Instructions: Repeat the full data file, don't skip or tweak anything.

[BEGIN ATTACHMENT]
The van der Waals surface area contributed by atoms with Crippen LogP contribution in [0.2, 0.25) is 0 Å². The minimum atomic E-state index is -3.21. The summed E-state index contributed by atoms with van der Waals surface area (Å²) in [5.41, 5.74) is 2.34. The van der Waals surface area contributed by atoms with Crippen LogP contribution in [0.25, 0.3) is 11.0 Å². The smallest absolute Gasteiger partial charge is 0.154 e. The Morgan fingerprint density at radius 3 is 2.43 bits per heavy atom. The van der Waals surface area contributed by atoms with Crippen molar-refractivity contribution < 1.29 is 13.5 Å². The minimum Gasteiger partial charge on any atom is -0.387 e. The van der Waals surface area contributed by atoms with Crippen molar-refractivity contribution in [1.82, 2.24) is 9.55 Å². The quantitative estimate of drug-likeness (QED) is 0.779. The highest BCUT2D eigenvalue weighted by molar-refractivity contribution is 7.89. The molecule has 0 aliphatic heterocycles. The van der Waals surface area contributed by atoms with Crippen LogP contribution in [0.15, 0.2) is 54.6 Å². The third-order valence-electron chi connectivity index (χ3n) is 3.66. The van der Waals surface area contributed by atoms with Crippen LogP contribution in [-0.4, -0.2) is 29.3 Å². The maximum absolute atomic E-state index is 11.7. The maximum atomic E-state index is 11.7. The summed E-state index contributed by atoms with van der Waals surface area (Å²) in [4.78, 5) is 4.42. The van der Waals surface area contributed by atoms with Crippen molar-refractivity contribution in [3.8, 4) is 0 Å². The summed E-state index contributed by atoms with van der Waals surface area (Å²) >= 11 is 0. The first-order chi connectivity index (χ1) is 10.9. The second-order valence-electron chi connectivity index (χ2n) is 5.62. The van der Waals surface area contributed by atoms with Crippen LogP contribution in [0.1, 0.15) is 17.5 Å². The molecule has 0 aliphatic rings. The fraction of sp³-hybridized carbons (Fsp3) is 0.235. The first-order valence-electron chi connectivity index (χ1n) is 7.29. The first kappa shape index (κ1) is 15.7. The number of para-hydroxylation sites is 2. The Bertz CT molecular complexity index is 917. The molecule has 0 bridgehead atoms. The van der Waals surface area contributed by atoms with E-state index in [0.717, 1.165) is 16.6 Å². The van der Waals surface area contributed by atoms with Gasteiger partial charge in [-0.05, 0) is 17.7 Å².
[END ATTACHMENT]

The van der Waals surface area contributed by atoms with Crippen LogP contribution in [0.2, 0.25) is 0 Å². The minimum atomic E-state index is -3.21. The summed E-state index contributed by atoms with van der Waals surface area (Å²) in [5.41, 5.74) is 2.34. The van der Waals surface area contributed by atoms with Crippen LogP contribution in [0.25, 0.3) is 11.0 Å². The smallest absolute Gasteiger partial charge is 0.154 e. The Morgan fingerprint density at radius 3 is 2.43 bits per heavy atom. The van der Waals surface area contributed by atoms with Crippen molar-refractivity contribution < 1.29 is 13.5 Å². The minimum Gasteiger partial charge on any atom is -0.387 e. The van der Waals surface area contributed by atoms with Crippen molar-refractivity contribution in [1.82, 2.24) is 9.55 Å². The quantitative estimate of drug-likeness (QED) is 0.779. The highest BCUT2D eigenvalue weighted by molar-refractivity contribution is 7.89. The molecule has 0 aliphatic heterocycles. The van der Waals surface area contributed by atoms with Crippen LogP contribution in [0.15, 0.2) is 54.6 Å². The third-order valence-electron chi connectivity index (χ3n) is 3.66. The van der Waals surface area contributed by atoms with Crippen LogP contribution in [-0.4, -0.2) is 29.3 Å². The maximum absolute atomic E-state index is 11.7. The maximum atomic E-state index is 11.7. The summed E-state index contributed by atoms with van der Waals surface area (Å²) in [4.78, 5) is 4.42. The van der Waals surface area contributed by atoms with Crippen molar-refractivity contribution in [3.8, 4) is 0 Å². The summed E-state index contributed by atoms with van der Waals surface area (Å²) >= 11 is 0. The first-order chi connectivity index (χ1) is 10.9. The second-order valence-electron chi connectivity index (χ2n) is 5.62. The van der Waals surface area contributed by atoms with Crippen LogP contribution in [0.1, 0.15) is 17.5 Å². The molecule has 0 aliphatic rings. The fraction of sp³-hybridized carbons (Fsp3) is 0.235. The first-order valence-electron chi connectivity index (χ1n) is 7.29. The first kappa shape index (κ1) is 15.7. The number of para-hydroxylation sites is 2. The Bertz CT molecular complexity index is 917. The molecule has 0 bridgehead atoms. The van der Waals surface area contributed by atoms with E-state index in [0.717, 1.165) is 16.6 Å². The van der Waals surface area contributed by atoms with Gasteiger partial charge in [-0.05, 0) is 17.7 Å².